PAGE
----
Now? Well, now I’m blogging, hanging around with the cat, and getting ready for bed. I’ll probably take some time to make phone calls tomorrow, and get settled and ready for next week. This past week has been a bit of a trial, with lots of working late and pushing my limits. I think milk and cookies are definitely in order.

favourite vegetarian recipes

following up on Sam Benoit’s comment on the ‘bridgehead’ post, here are a few of my favourite vegetarian recipes. FYI, I used to be a vegetarian, and am still quite sympathetic to vegetarianism – and have been thinking about returning to that simple, balanced way of life recently. I’ll tell you all sorts of stories about how I came to put my vegetarianism on hold, though. Just ask me. I dare you.

  • kashke bademjoon – one of the greatest persian dishes of all time, and (sadly) one of the few vegetarian ones. (apparently there’s a vegetarian ghormeh sabzi recipe – neat huh?)
  • potato and pea curry – a favourite indian dish. I also tend to make a nice curry with sweet potatoes and broccoli… maybe I’ll post it sometime. btw, indian food is my favourite type of cuisine.
  • misir wot – or miser wat, or whatever. an ethiopian lentil dish; basically, as the recipe says, “spiced lentil mush”. the secret is in the berbere sauce, an african spice mix that can be difficult to find in North America (it’s worth it, though)
  • potato knishes – whenever I stop at a local bagel shop, I always grab a few knishes on the side. Potato knishes are the most common, but I’ve seen knishes filled with things like spinach, cabbage, and broccoli too.
  • artichoke and sundried tomato pizza – a mouth-watering mediterranean combination that packs a punch. try making it yourself – it should turn out less greasy than delivered pizza.
  • spinach lasagna – everyone loves vegetarian lasagna – even marty!

BTW: Are all Bahá’ís vegetarian? No, but the Bahá’í Writings look upon vegetarianism in a very positive light. Bahá’ís don’t have special foods associated with rituals or ceremonies; we eat all sorts of things, depending on where in the world we live. Check out some pictures of Bahá’í food.

bridgehead

Bridgehead is an Ottawa-based chain of coffeeshops (or coffeehouses) featuring organic, fairly-traded coffee, tea, cocoa and chocolate. I discovered them a while back, but rediscovered them lately when one of the co-founders of Otesha came to talk at the Howden fireside (and that’s a whole other story!). Bridgehead has six coffeehouses in Ottawa, including their newest coffeehouse that just opened up at Bank & Albert. Yes, that’s smack dab along most of the main bus routes going downtown – so if you’re taking the bus, whether to Carleton University, Ottawa University, or, hey, anywhere – you can take five minutes and fill your travel mug with hot, fresh, organic, fairly-traded coffee (or tea, or cocoa, etc) and be sure that the people who grew and harvested the coffee beans (or tea leaves, or cocoa beans, etc) were paid a fair wage and didn’t have to burn their skin on toxic pesticides. How cool is that? Give it a try.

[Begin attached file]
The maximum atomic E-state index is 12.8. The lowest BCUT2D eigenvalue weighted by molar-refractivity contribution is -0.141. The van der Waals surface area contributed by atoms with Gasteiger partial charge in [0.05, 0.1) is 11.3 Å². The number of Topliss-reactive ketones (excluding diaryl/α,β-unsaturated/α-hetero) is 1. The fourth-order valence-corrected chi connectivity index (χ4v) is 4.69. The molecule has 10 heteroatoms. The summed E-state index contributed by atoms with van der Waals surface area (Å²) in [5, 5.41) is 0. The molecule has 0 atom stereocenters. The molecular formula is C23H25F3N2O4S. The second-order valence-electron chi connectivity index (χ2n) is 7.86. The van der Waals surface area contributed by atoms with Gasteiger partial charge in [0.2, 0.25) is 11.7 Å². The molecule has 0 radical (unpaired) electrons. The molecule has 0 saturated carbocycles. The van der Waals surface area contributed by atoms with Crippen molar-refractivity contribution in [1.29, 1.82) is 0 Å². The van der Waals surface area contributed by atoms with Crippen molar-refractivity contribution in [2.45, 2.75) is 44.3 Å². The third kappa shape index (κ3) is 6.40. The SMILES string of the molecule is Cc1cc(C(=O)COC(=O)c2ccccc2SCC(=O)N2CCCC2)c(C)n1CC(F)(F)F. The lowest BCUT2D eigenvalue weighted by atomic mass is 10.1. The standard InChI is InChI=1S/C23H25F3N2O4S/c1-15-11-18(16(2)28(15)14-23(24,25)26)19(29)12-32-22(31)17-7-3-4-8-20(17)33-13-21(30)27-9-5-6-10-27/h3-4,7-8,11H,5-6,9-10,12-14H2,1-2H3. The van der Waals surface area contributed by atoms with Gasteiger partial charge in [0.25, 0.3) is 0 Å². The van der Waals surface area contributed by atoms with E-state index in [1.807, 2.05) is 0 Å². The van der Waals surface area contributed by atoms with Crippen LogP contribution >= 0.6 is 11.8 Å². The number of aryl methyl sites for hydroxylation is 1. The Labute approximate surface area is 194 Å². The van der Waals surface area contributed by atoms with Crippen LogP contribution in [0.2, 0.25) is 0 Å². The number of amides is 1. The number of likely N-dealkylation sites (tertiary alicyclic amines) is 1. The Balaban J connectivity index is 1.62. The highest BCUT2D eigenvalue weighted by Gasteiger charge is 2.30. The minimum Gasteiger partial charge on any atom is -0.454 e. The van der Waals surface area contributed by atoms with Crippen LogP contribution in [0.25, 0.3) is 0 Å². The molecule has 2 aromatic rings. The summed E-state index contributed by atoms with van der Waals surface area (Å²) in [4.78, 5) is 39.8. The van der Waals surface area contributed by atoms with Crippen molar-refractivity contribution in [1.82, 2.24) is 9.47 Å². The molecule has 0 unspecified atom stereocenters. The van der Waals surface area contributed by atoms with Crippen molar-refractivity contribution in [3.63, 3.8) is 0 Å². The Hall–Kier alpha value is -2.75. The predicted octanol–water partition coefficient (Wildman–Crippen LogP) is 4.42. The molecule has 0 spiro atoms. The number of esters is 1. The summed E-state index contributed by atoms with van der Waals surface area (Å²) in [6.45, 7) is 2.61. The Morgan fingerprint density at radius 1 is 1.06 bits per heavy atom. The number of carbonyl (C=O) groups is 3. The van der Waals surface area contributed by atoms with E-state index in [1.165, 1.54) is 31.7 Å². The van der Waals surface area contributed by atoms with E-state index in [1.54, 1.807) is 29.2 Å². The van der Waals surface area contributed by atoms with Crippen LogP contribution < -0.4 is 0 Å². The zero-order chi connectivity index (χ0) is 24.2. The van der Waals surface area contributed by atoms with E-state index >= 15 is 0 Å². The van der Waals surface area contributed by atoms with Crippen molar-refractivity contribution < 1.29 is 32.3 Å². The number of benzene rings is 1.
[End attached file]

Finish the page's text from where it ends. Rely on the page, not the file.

Disclaimer: Bridgehead is not rewarding me in any way for this endorsement (not even in coupons or discounts). Think of this post as you would Marty‘s rants about Quizno’s – it’s just me raving about something I really enjoy in life and want to share!

happy ayyam-i-ha!

Happy Ayyam-i-Ha to all you lovely people out there!!!
Been to several Ayyam-i-Ha parties so far. Tonight’s party was in Sector 1 (East-end Ottawa) and included truckloads of yummy food like zereshk polo and kookoo sabzi. OMG I love kookoo sabzi. um anyway. lots of hanging around and chillin and being all friendly and together and having fun and eating. On Saturday night I had the pleasure of hanging around at Julie and Fanfan’s place after our weekly children’s class, after which they invited family and friends for an evening of togetherness and amity and eating lots of Haitian food. You know—plantain, grilled salmon, and a delicious dish made with beans and rice. We played Jenga until we went nuts. Fanfan was crowned Jenga King, with Paul coming in a close second.

Wednesday night is the Feast of Alá, and after that, the Fast starts. If you haven’t already, don’t forget to print out your very own list of sunrise and sunset times, and check out some fasting tips to help you get the most out of the Fast this year. Got some tips you’d like to share? Post a comment!

little tiny update

hey. not much happening; really busy at work right now. I’m taking a two-minute break. mom’s birthday was yesterday; we went out to Suisha Gardens and had some phat Japanese food. Sushi. yummmm. Tempura. YUMMM. Most amazing restaurant ever. Tamara booked a tatami room for us (a westernized version where you don’t really have to kneel). I’d love to go back and get the real article – I hear they actually have kneeling rooms. Anyway, the ambience was excellent and so was the hospitality. Our waiter(s) did an excellent job of dodging my niece as she darted about the room during the evening.

In other news: it’s Groundhog Day, and Canadian groundhogs seem to concur in predicting an early spring this year. This potentially spells doom for well-loved winter activities such as skiing, skating, and snowshoeing – hopefully Winterlude will still go on as planned.